We all know the old proverb that it is better to be quiet and to be thought a fool than to speak and erase all doubt. Well, maybe it is best that Zechariah doesn’t say anything else! And most likely (based on the fact that in verse 62 people communicate with him by sign language) Zechariah was deaf as well as mute, two conditions which often go together. But even though he was hesitant to believe God’s promise, God was not slow to keep it!

Luke 1:21-25

Just as Hannah faced reproach as she was spitefully treated because of her barrenness, only for the Lord to grant her a son, Elizabeth understands that God has taken away her reproach, and replaced it with joy. Let’s pick up the thread of the narrative in verse 57.

Luke 1:57-58

“Mercy,” you might recall, was a key theme in Mary’s song, The Magnificat (see verses 50, 54). Now all of Elizabeth’s loved ones rejoice at God’s mercy in her life. Literally, the text says, “the Lord had magnified his mercy to her” (ASV). Enabling this godly woman to have a son after so many years of trying was indeed a magnificent display of God’s mercy.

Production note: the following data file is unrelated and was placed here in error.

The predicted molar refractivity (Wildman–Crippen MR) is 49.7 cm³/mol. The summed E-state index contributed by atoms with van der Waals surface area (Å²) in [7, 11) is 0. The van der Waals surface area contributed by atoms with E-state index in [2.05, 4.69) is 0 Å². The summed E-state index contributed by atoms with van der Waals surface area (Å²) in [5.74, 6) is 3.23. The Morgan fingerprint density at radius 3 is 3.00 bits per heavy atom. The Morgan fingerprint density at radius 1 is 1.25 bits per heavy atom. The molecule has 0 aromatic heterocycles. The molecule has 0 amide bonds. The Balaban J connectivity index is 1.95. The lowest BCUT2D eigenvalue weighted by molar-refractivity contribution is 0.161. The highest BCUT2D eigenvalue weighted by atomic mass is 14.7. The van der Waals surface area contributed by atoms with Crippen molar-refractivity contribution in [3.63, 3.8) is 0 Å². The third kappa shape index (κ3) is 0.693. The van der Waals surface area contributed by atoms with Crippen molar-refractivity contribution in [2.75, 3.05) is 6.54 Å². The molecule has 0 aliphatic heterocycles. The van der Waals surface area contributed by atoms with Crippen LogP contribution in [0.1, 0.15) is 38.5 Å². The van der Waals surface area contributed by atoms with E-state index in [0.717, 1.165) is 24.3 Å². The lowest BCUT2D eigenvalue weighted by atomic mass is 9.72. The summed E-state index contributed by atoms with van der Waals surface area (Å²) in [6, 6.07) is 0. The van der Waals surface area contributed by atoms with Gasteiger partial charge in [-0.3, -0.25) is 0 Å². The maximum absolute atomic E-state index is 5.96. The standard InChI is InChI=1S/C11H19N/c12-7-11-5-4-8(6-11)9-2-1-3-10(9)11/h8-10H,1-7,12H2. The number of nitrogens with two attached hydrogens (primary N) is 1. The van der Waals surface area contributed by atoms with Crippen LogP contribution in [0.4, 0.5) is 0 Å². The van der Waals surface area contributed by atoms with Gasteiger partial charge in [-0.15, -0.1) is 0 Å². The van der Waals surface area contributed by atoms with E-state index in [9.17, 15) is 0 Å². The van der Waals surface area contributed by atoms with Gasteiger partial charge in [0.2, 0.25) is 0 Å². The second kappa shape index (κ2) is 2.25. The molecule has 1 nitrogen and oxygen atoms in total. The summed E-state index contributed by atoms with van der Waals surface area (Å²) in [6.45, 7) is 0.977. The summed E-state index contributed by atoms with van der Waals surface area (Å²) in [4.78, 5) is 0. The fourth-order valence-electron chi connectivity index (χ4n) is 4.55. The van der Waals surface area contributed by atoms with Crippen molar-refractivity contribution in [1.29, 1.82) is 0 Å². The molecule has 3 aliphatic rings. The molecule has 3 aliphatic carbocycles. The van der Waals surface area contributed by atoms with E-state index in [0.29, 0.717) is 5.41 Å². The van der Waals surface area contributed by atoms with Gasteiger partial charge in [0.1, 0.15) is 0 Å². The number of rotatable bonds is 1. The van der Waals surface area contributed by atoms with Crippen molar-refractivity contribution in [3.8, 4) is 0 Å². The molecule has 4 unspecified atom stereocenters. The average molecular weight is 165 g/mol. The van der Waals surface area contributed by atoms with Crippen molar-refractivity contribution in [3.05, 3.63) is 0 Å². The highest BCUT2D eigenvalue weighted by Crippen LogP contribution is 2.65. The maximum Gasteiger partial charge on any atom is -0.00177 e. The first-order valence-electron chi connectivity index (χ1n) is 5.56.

When Luke introduced this couple to us, he described them as “walking blamelessly in all the commandments and statutes of the Lord” (1:6). As a couple faithful to God’s Law, they knew that in keeping with God’s covenant with Abraham in Genesis 17 (and the requirement of the Law in Leviticus 12) that on the eighth day of their son’s birth he was to be circumcised.

Luke 1:59a

Sometimes parents named their child immediately, and sometimes they waited until circumcision (we were joking about Amy and Daniel taking so long to name William Reagan, but maybe they were just following this biblical precedent!). The father usually named the child, but of course Zechariah can’t. And the family and friends assume that when the child is named, by default he will called by his father’s name.